Value Is Like a Good Wine

By Tom Reilly, author of Value-Added Selling (McGraw-Hill, 2010)

Like good wine, value matures over time. Value begins with acquisition and develops fully throughout ownership. That is when the endowment effect takes root. People confer more value on things they own. The longer they own something, the more value they confer on it. This happens for three reasons. One, the buyer discovers the magic of ownership—unanticipated gains. Two, loss-aversion means they regret having to relinquish what they own. Three, cognitive dissonance means that people want to feel they make good decisions. Giving up something is tantamount to admitting that it was not a good decision. That value grows with time is important for salespeople for two reasons. 

First, once you have the business, you must continue to reinforce the value in the customer’s mind. Keep it top-of-mind. No one gets the credit they deserve; they only get the credit they ask for. If you fail to get credit for your value, buyers take you for granted. Reminding them of your value increases the endowment effect, reinforces ownership, and confirms their decision to buy your product.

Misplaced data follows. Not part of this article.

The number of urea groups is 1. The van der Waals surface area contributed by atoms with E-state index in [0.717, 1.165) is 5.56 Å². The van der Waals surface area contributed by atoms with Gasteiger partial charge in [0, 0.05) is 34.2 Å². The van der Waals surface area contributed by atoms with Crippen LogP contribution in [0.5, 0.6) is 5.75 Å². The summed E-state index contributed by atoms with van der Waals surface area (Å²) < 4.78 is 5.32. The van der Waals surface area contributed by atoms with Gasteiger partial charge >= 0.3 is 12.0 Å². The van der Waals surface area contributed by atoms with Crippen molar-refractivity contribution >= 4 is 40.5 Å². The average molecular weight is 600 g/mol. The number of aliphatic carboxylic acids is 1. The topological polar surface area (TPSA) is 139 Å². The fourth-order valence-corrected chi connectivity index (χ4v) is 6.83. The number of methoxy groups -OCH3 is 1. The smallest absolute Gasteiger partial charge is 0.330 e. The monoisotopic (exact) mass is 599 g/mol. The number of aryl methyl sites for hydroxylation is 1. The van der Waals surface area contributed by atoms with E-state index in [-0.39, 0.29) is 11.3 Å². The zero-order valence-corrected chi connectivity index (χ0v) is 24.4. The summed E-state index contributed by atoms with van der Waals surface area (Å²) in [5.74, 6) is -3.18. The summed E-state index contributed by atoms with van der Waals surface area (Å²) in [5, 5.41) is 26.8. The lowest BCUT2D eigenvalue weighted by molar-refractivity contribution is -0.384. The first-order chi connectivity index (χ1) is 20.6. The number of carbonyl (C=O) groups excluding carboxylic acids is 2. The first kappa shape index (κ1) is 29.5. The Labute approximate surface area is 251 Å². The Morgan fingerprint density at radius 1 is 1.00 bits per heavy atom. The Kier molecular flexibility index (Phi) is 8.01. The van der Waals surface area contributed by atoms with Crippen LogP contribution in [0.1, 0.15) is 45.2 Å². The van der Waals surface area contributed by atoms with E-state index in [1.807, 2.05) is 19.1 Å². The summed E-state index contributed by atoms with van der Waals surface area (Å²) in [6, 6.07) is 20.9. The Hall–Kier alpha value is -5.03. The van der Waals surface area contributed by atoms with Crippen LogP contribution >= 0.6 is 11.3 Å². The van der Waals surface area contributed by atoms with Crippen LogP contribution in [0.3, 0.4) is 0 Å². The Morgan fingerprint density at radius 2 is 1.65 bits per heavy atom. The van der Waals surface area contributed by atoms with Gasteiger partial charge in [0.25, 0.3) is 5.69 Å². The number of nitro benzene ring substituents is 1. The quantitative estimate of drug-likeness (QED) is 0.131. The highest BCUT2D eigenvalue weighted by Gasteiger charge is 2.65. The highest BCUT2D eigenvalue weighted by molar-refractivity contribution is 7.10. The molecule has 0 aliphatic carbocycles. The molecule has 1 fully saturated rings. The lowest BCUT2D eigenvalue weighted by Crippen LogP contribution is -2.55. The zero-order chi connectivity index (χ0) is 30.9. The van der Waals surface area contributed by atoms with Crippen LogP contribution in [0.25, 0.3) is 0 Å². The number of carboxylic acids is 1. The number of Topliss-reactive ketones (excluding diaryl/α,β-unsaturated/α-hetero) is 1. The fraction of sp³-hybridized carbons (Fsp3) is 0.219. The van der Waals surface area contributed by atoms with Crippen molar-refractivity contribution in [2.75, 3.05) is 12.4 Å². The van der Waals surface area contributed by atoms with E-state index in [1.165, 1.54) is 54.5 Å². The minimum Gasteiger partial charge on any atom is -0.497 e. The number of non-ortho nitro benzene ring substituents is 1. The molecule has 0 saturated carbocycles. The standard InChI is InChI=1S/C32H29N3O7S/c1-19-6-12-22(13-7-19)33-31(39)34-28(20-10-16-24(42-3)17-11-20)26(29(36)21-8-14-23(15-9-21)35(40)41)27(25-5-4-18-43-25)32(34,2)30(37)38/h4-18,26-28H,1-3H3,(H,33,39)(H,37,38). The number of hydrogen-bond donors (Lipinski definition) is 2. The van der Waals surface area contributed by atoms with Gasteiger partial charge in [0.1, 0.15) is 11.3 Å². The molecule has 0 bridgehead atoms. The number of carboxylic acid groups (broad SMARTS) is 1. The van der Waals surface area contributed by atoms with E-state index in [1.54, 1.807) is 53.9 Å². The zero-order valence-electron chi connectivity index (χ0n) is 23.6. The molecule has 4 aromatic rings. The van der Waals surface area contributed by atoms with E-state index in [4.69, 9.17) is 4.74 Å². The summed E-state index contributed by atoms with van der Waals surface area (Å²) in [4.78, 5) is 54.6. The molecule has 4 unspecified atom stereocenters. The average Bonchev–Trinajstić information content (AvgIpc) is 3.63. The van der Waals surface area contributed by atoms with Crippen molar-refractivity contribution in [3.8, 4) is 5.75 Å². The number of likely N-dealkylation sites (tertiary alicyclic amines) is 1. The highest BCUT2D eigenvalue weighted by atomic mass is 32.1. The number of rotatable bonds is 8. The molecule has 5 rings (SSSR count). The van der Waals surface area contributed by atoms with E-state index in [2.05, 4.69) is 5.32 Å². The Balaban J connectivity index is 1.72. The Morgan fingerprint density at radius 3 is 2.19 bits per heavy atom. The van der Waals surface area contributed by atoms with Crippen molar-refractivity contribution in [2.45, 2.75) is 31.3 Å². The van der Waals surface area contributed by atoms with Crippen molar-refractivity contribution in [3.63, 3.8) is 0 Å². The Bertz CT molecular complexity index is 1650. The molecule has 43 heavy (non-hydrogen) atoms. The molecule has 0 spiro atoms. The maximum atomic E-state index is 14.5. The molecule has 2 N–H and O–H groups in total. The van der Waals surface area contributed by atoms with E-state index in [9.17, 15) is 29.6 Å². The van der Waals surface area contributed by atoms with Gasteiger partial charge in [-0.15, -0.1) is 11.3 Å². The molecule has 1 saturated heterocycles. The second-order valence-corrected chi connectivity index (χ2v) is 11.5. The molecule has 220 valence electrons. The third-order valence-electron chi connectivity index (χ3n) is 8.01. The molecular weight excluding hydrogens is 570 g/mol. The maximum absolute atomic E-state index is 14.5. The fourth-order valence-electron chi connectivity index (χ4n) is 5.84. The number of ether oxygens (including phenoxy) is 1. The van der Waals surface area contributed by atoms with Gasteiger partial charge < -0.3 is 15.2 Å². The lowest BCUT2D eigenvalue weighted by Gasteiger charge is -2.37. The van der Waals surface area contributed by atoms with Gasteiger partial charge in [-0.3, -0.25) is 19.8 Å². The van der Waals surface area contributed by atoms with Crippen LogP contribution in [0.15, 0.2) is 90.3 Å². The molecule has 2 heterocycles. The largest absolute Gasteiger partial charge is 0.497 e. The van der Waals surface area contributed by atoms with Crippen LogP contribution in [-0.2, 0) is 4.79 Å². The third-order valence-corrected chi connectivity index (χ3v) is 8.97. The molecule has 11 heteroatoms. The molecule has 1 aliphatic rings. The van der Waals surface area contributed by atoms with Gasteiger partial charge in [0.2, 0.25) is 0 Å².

Second, ownership makes it difficult to dislodge an installed competitor. Buyers change when the pain is greater than the gain. This happens when the buyer feels the performance pain more than the loss-aversion pain. You can prompt this insight with questions that help the buyer discover their pain with existing suppliers. There are things buyers like and dislike about things they own. When the dissatisfaction weighs heavier than the satisfaction, it is fertile ground for you to tell your story.